By utilizing the information on both sides of the Intermediate Node 200, the Intermediate Node Verification System 1500 is able to determine what the Intermediate Node 200 is actually doing as opposed to what it states it is doing, thereby enabling systems and methods according to example embodiments to identify and properly categorize each type of Intermediate Node 200 along with its list of capabilities.

FIG. 6 provides further logical node constructs in the Node Crawler System 1100 and the Intermediate Node Verification System 1500 (see FIG. 2). In this embodiment, the Node Crawler 1100 is actually comprised of n-number physical systems that each run an independent crawling process or processes. In an embodiment, these Node Crawlers 1100 store any found results in a local logical repository and then that repository's data is retrieved by the Logical Data Repository 1220. In another embodiment, the Node Crawlers 1100 send their collected data directly to the Logical Data Repository but can still optionally store some or all of their collected data in local logical data repositories. In a further embodiment there can exist a mix of Node Crawlers such that some utilize local logical data repositories and others can send data directly to other Crawler Nodes 1100 or the Logical Data Repository 1220.

As a further embodiment, the Node Crawlers 1100 can further use either rules-based processing as described previously, external libraries or components or some combination therein to extract values from the incoming Source Node Data 1650. Depending on the specific embodiment, Node Crawlers 1100 might process the incoming data as it is received, they may cache the data for later processing or they may utilize a hybrid approach wherein data is processed as it is received unless the server load is to great—at which time the data is cached for later parsing. Further, the Candidate Node Data 1700 extraction process might be relegated to the Logical Data Repository 1220 exclusively or through a distributed process wherein certain components run on the Node Crawler 1100, such as external library calls, and other components, such as workflow processing, occur on the Logical Data Repository 1220 Node.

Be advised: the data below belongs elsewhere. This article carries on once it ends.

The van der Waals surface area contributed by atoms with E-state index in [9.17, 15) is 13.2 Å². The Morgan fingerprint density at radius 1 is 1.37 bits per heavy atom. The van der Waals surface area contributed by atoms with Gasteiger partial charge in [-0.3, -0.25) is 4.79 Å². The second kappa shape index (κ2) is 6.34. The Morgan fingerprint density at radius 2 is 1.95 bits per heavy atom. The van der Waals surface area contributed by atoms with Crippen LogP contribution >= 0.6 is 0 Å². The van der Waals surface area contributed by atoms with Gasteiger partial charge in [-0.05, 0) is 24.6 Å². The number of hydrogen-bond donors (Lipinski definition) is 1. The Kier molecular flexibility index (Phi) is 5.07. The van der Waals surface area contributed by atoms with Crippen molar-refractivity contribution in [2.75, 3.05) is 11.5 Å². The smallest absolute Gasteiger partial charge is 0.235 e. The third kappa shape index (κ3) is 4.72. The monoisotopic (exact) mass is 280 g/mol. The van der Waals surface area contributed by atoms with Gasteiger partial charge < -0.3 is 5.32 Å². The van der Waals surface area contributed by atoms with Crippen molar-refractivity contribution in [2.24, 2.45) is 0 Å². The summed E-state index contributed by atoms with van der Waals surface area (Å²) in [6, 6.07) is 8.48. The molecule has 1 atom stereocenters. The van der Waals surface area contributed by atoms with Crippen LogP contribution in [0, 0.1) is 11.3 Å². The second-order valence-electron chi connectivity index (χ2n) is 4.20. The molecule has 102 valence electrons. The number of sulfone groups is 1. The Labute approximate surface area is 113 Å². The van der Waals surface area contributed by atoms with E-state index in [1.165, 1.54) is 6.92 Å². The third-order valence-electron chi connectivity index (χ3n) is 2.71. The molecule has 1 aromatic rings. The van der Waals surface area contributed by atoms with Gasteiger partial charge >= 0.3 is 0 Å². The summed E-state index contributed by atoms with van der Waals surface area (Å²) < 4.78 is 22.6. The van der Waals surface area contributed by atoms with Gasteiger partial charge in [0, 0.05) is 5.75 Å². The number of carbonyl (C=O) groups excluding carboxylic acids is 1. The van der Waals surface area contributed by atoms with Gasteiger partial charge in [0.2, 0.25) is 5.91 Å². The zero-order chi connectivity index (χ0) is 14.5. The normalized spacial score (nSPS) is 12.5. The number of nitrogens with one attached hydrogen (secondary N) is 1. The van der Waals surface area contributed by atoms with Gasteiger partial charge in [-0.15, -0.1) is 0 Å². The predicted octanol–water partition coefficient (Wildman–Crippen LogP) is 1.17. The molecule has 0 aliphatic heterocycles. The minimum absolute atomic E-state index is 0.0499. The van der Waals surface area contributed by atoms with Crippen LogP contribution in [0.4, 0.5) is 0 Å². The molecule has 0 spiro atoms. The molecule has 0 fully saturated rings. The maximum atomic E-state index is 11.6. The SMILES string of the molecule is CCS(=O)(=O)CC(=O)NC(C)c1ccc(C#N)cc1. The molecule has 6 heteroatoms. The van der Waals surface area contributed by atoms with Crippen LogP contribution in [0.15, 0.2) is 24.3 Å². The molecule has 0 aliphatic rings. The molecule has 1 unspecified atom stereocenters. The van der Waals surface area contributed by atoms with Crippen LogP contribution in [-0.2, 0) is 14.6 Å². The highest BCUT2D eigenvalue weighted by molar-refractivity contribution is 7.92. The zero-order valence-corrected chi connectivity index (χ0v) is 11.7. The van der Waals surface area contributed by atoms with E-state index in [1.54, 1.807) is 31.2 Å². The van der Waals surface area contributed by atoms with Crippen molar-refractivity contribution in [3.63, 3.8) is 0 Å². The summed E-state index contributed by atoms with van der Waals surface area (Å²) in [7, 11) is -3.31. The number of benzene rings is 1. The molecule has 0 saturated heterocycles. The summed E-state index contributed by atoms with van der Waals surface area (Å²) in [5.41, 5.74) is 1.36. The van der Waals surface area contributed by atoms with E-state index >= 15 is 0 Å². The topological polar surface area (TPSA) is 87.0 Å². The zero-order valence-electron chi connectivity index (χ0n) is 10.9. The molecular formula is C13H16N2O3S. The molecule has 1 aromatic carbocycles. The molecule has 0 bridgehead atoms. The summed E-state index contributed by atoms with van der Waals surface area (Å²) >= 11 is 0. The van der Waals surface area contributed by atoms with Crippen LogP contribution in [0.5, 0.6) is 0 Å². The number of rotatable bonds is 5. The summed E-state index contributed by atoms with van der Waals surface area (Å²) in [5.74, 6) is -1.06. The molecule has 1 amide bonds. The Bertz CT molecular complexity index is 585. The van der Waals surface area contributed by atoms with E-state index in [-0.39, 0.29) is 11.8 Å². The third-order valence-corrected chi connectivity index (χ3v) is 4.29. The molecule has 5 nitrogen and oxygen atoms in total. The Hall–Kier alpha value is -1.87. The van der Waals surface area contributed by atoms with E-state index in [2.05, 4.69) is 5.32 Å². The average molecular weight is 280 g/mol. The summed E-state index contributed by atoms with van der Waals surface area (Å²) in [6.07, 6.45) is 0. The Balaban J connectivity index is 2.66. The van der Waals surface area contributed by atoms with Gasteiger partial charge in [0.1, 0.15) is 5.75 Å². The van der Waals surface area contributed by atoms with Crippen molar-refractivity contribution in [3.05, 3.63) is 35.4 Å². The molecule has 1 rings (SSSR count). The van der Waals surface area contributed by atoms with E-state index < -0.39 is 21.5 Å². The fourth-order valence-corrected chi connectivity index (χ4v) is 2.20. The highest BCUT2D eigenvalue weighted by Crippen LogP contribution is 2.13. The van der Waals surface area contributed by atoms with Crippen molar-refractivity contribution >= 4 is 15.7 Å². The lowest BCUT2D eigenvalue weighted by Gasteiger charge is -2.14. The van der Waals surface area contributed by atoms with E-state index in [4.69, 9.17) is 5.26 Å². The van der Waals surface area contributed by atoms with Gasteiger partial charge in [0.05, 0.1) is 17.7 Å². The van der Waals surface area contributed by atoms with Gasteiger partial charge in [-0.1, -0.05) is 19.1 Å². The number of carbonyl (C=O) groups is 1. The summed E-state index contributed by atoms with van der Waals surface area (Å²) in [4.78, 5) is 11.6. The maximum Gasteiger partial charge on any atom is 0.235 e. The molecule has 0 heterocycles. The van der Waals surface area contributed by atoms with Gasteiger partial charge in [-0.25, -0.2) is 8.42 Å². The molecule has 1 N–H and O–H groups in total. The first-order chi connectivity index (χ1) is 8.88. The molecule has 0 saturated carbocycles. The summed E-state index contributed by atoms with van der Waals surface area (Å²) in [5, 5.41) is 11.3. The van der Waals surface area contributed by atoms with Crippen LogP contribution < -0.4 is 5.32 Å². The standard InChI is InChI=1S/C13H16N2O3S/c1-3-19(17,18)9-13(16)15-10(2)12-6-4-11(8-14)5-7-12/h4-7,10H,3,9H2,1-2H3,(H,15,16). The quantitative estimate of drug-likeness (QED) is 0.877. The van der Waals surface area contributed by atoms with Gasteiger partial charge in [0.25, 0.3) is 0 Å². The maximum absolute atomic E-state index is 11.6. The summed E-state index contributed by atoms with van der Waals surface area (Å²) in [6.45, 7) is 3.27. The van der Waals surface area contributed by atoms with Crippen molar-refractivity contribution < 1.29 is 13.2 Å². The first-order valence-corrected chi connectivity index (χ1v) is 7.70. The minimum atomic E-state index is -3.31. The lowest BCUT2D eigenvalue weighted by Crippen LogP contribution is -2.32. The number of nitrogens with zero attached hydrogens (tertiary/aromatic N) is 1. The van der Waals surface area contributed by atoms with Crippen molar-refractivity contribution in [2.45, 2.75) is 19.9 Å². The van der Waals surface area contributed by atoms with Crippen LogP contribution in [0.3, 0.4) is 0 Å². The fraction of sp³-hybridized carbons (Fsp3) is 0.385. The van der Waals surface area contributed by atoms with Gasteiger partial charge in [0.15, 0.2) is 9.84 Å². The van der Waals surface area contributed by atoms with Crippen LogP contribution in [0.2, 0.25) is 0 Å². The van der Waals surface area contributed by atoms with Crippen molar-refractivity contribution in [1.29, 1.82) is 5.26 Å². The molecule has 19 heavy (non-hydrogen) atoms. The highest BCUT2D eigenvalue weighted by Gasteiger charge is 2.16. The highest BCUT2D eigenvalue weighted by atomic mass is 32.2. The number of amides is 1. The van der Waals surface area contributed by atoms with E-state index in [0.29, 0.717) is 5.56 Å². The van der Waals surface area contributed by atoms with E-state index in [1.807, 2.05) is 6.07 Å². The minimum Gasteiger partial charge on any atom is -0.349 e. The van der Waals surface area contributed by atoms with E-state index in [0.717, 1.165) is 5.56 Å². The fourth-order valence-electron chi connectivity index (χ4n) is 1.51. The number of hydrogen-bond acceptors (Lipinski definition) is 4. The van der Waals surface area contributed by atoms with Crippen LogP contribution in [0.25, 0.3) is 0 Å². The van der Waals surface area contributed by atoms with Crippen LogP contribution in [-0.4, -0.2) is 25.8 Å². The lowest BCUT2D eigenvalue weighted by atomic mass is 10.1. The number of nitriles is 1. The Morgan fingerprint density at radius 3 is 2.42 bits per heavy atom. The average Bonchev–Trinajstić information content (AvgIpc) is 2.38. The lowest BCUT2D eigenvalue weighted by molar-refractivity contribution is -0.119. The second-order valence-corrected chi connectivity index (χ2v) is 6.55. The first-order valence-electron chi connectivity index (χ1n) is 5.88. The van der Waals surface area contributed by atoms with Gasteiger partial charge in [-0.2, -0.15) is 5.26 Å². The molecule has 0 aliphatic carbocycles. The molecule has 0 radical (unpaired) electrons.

In a possible embodiment, with reference to FIG. 2 and as shown in FIG. 6, the Logical Data Repository 1220 Node is a physical device that accepts in Candidate Node Data 1700 and can send out data to the Crawler Nodes 1100. This latter process, in a further set of optional embodiments might be used to change global configuration settings in a specific Node Crawler 1100 including, but not limited to, processor usage, memory consumption and network bandwidth limits. These changes might be direct modifications or indirect through mechanism such as the degree of parallelism allowed in a given Node Crawler 1100. Further the Logical Data Repository 1220, depending on the embodiment, might update locally-stored data on a given Node Crawler 100 which optionally modifies the behavior of that Node Crawler 1100.

As an illustrative example, the Logical Data Repository might be configured such that the main domain of a website is stored in a parent table called Domains which has a child table called Pages. The Pages table, in turn, could optionally be a parent to a child table called Results. In the Results table, in an embodiment, bitwise flags could be utilized to determine if a given result in a valid Intermediate Node 200 or not. Subsequent processing, depending on the embodiment, might then analyze the good and bad Results and determine that a given page in the Pages table is not producing any valid results. For example, a process might determine that a given page generated 10,000 results over a certain period of time but that none of those Results were valid. If that period of time crosses a threshold of allowable time to produce valid Candidate Node Data 1700 then the page itself may optionally be marked as Bad.

A further embodiment might then utilize a process to look at every Page within a Domain and see if any of the pages remain valid. In an optional embodiment, the inability to produce a valid page over some configurable amount of time might lead the system to mark the Domain as invalid/do not crawl. This process might run on each specific Node Crawler 1100 locally, it might run as a system across all Node Crawlers 1100 but still distributed just on those crawlers; it might run directly on the Logical Data Repository 1220 with the data from the Logical Data Repository 1220 directly and being polled and updated directly on the Node Crawlers 100. Further, an optional embodiment might utilize an independent system, service, application or such mechanism running completely independently to determine these values. As shown in FIG. 6, this type of processing may occur in the Management Server 3200.